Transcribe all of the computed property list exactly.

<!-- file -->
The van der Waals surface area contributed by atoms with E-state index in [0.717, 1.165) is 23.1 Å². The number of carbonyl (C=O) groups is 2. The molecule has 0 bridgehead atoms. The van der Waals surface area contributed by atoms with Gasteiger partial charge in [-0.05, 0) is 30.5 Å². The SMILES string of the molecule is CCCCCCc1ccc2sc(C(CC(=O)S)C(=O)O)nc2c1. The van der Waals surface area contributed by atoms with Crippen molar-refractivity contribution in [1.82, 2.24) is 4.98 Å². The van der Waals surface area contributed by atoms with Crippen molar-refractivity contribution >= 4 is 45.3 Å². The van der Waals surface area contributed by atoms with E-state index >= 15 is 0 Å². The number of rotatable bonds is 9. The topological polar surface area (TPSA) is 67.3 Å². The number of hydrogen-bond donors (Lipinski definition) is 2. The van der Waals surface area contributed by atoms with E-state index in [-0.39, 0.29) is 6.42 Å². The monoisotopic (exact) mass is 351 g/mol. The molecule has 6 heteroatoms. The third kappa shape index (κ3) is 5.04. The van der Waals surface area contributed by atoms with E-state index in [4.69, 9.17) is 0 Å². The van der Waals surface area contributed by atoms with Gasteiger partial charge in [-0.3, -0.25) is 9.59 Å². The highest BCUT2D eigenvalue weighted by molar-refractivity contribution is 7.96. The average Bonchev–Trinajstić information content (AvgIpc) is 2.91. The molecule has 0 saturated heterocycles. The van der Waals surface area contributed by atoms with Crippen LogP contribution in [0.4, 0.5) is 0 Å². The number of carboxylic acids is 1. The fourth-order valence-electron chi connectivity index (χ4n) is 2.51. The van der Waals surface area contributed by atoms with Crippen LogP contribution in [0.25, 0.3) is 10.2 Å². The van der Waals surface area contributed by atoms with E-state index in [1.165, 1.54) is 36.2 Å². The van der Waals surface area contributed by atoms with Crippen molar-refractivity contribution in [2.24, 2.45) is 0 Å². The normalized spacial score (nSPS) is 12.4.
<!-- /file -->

The van der Waals surface area contributed by atoms with E-state index in [0.717, 1.165) is 23.1 Å². The number of carbonyl (C=O) groups is 2. The molecule has 0 bridgehead atoms. The van der Waals surface area contributed by atoms with Gasteiger partial charge in [-0.05, 0) is 30.5 Å². The SMILES string of the molecule is CCCCCCc1ccc2sc(C(CC(=O)S)C(=O)O)nc2c1. The van der Waals surface area contributed by atoms with Crippen molar-refractivity contribution in [1.82, 2.24) is 4.98 Å². The van der Waals surface area contributed by atoms with Crippen molar-refractivity contribution >= 4 is 45.3 Å². The van der Waals surface area contributed by atoms with E-state index >= 15 is 0 Å². The number of rotatable bonds is 9. The topological polar surface area (TPSA) is 67.3 Å². The number of hydrogen-bond donors (Lipinski definition) is 2. The van der Waals surface area contributed by atoms with E-state index in [-0.39, 0.29) is 6.42 Å². The monoisotopic (exact) mass is 351 g/mol. The molecule has 6 heteroatoms. The third kappa shape index (κ3) is 5.04. The van der Waals surface area contributed by atoms with E-state index in [4.69, 9.17) is 0 Å². The van der Waals surface area contributed by atoms with Gasteiger partial charge in [-0.3, -0.25) is 9.59 Å². The highest BCUT2D eigenvalue weighted by molar-refractivity contribution is 7.96. The average Bonchev–Trinajstić information content (AvgIpc) is 2.91. The molecule has 0 saturated heterocycles. The van der Waals surface area contributed by atoms with Crippen LogP contribution in [0.4, 0.5) is 0 Å². The number of carboxylic acids is 1. The fourth-order valence-electron chi connectivity index (χ4n) is 2.51. The van der Waals surface area contributed by atoms with Crippen LogP contribution in [0.25, 0.3) is 10.2 Å². The van der Waals surface area contributed by atoms with E-state index in [1.165, 1.54) is 36.2 Å². The van der Waals surface area contributed by atoms with Crippen molar-refractivity contribution in [2.24, 2.45) is 0 Å². The normalized spacial score (nSPS) is 12.4.